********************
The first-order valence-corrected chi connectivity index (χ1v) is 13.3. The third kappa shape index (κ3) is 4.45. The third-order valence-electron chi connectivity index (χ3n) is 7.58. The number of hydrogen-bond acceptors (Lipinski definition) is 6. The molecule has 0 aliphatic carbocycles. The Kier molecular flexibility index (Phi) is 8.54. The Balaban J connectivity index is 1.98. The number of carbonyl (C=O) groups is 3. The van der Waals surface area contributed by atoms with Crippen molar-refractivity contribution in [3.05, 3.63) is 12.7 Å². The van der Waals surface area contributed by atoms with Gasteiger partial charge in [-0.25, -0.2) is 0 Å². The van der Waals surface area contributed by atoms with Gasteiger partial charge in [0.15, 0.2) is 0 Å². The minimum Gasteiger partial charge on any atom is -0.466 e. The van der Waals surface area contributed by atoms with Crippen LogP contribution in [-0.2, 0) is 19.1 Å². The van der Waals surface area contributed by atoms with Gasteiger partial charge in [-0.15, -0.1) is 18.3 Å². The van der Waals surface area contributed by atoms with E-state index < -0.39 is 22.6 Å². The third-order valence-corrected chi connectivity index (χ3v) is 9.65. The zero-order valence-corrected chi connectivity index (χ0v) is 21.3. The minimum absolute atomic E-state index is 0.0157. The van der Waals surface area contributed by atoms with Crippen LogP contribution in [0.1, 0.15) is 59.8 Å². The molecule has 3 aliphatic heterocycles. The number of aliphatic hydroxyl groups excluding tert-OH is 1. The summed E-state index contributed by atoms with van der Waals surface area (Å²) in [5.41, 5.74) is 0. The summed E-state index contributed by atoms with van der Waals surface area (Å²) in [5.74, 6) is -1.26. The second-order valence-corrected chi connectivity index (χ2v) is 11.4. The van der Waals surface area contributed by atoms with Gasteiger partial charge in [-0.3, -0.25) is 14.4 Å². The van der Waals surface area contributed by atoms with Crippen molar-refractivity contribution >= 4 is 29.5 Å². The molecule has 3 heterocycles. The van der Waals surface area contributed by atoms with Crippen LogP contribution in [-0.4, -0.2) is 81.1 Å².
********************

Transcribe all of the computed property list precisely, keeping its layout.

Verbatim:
The first-order valence-corrected chi connectivity index (χ1v) is 13.3. The third kappa shape index (κ3) is 4.45. The third-order valence-electron chi connectivity index (χ3n) is 7.58. The number of hydrogen-bond acceptors (Lipinski definition) is 6. The molecule has 0 aliphatic carbocycles. The Kier molecular flexibility index (Phi) is 8.54. The Balaban J connectivity index is 1.98. The number of carbonyl (C=O) groups is 3. The van der Waals surface area contributed by atoms with Crippen molar-refractivity contribution in [3.05, 3.63) is 12.7 Å². The van der Waals surface area contributed by atoms with Gasteiger partial charge in [-0.25, -0.2) is 0 Å². The van der Waals surface area contributed by atoms with Gasteiger partial charge in [0.15, 0.2) is 0 Å². The minimum Gasteiger partial charge on any atom is -0.466 e. The van der Waals surface area contributed by atoms with Crippen LogP contribution in [-0.2, 0) is 19.1 Å². The van der Waals surface area contributed by atoms with Gasteiger partial charge in [-0.15, -0.1) is 18.3 Å². The van der Waals surface area contributed by atoms with E-state index < -0.39 is 22.6 Å². The third-order valence-corrected chi connectivity index (χ3v) is 9.65. The zero-order valence-corrected chi connectivity index (χ0v) is 21.3. The minimum absolute atomic E-state index is 0.0157. The van der Waals surface area contributed by atoms with Crippen LogP contribution in [0.1, 0.15) is 59.8 Å². The molecule has 3 aliphatic heterocycles. The number of aliphatic hydroxyl groups excluding tert-OH is 1. The summed E-state index contributed by atoms with van der Waals surface area (Å²) in [5.41, 5.74) is 0. The summed E-state index contributed by atoms with van der Waals surface area (Å²) in [5.74, 6) is -1.26. The second-order valence-corrected chi connectivity index (χ2v) is 11.4. The van der Waals surface area contributed by atoms with Gasteiger partial charge in [-0.3, -0.25) is 14.4 Å². The van der Waals surface area contributed by atoms with Crippen molar-refractivity contribution >= 4 is 29.5 Å². The molecule has 3 heterocycles. The van der Waals surface area contributed by atoms with Crippen LogP contribution in [-0.4, -0.2) is 81.1 Å².